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China sends more Troops into Tibet as Clinton Arrives for Talks

February 22, 2009

Jane Macartney in Beijing
The Times [London]
February 21, 2009

China has deployed thousands of extra troops and paramilitary forces
across Tibetan regions to head off unrest after several recent protests
against government by Beijing.

The Communist Party is increasingly nervous that anger against Chinese
rule — that has simmered among Tibetans since widespread demonstrations
in March and April last year — could erupt into renewed violence,
particularly over the Tibetan New Year, or Losar, on February 25.

The build-up of security in Tibetan areas comes as Hillary Clinton, the
new US Secretary of State, arrives in Beijing for a weekend of talks
with Chinese leaders. The show of force is likely to complicate talks,
which are expected to focus not only the global financial crisis and
climate change but also on human rights and the situation in Tibet.

Columns of army vehicles have been seen clogging narrow mountain roads
into Tibetan-populated regions of southwestern Sichuan province in the
past few days. Soldiers have been sent out from the Chengdu Military
Region — one of seven military commands in China – along with members of
the paramilitary People's Armed Police. Their numbers could amount to as
much as two divisions, or as many as 20,000 men, but such numbers could
not be confirmed in a country in which all military movements are a
state secret.

The troops have even been permitted to carry loaded weapons, a rare and
extreme measure for soldiers operating within China's national borders,
local sources said.

In Hongyuan, sources described the troops arriving in large convoys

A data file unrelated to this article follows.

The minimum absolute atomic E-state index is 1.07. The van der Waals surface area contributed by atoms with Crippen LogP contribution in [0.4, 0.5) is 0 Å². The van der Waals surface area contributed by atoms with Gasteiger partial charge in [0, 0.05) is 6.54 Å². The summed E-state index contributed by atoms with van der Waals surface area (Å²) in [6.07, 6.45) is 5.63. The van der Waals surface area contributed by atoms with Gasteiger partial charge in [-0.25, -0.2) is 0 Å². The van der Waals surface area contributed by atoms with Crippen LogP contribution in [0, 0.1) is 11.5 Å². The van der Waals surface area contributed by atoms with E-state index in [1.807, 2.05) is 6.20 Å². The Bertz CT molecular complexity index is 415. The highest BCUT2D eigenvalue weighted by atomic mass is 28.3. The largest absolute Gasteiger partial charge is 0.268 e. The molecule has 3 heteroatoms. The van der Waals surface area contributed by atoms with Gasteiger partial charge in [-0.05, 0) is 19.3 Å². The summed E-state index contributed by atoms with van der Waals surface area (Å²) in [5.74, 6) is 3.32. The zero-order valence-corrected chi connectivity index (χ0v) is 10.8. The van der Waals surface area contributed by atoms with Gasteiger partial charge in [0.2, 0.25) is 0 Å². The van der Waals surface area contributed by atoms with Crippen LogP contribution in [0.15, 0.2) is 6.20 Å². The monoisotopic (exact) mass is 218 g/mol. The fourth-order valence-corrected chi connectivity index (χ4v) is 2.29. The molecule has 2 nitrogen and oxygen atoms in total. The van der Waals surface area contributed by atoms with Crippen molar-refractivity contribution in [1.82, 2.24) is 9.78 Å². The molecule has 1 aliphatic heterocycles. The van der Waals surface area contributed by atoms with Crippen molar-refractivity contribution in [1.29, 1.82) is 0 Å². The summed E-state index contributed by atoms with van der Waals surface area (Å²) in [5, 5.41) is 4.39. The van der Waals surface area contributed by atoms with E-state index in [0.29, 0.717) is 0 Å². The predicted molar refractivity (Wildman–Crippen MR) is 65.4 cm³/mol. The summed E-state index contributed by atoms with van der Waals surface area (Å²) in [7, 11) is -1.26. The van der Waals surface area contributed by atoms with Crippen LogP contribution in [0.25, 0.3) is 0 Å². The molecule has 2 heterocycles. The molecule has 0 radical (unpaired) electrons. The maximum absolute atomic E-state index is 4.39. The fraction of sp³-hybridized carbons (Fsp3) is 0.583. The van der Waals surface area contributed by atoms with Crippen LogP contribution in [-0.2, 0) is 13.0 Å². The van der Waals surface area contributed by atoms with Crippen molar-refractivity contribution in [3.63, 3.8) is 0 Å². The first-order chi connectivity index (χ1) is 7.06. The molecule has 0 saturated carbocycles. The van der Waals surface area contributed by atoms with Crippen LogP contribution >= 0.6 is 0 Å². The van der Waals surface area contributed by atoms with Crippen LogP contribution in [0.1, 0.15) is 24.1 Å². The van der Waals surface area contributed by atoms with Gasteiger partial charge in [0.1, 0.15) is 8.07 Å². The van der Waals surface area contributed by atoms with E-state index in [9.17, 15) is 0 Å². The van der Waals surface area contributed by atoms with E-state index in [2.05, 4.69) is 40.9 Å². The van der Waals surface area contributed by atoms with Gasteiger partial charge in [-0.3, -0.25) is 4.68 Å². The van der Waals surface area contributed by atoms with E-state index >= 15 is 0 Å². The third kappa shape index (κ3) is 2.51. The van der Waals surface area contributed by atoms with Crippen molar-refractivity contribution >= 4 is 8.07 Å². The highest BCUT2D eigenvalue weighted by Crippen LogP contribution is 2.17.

stretching into dozens, sometimes hundreds, of vehicles. One resident
said: "The town will be pretty much closed from February 22 because on
February 25 the PLA will hold a military exercise here."

That exercise, in a region that was particularly volatile last year,
falls on the day of the Tibetan New Year – a celebration that many
Tibetans say they will boycott out of mourning for those killed or
jailed after last year's unrest, in a move has enraged the Chinese

Hundreds of angry Tibetans rampaged through the streets of Lhasa on
March 14 last year, burning offices and shops and killing at least 18
people as they vented their rage against Chinese rule and called for the
return of the exiled Dalai Lama.

In several other towns, residents described seeing an increase in troops
movements in the past few days. In Aba and Ganze, two other of the most
restive regions last year, residents said that army patrols were now
taking place around the clock. In Langmusi, on the border between
Sichuan and Gansu provinces, squads of paramilitary have filled hotels
in the town surrounded by ancient Buddhist temples.

In Litang, where the arrest of a lone monk demonstrator led to a protest
this week, people said they had seen about 100 military vehicles on the
streets. Local sources said two that Chinese traffic police and one
paramilitary had been stabbed to death in the night and police were
warning each other not to wear their uniforms after dark.

In Lhasa, the Tibetan capital, pamilitary patrols has been increase from
squads of five men to thirteen, moving through the streets both day and
night. At night even armoured personnel carriers were to be seen on the
streets, residents said, along with numerous military and police
vehicles — all driving without their sirens.

Troops have also been deployed around most big monasteries in Tibetan
regions and all police in Tibetan areas of Sichuan have been ordered to
report for duty until further notice. A platoon of 100 soldiers has been
deployed on the Gangtuo bridge the crosses a river on the provincial
border between Sichuan and Tibet after reports of an attempt to set off
explosives there in the past few days, sources said.

The growing antipathy between ethnic Tibetans and ethnic Han Chinese
burst into violence this morning in the town of Nagchu, north of Lhasa.
The trouble started with a fight between a Tibetan lorry driver and an
ethnic Han Chinese taxi driver and swiftly grew into a street brawl
involving hundreds of Tibetans. They shouted slogans demanding the
return of the Dalai Lama and set fire to police cars, prompting security
forces to open fire. Three people were reported to have been wounded and
some 17 detained.

The security clampdown is likely to increase with the approach of the
first anniversary of the March 14 riot in Lhasa and the 50th anniversary
of the flight into exile of the Dalai Lama after an abortive
anti-Chinese uprising that began on March 10, 1959.
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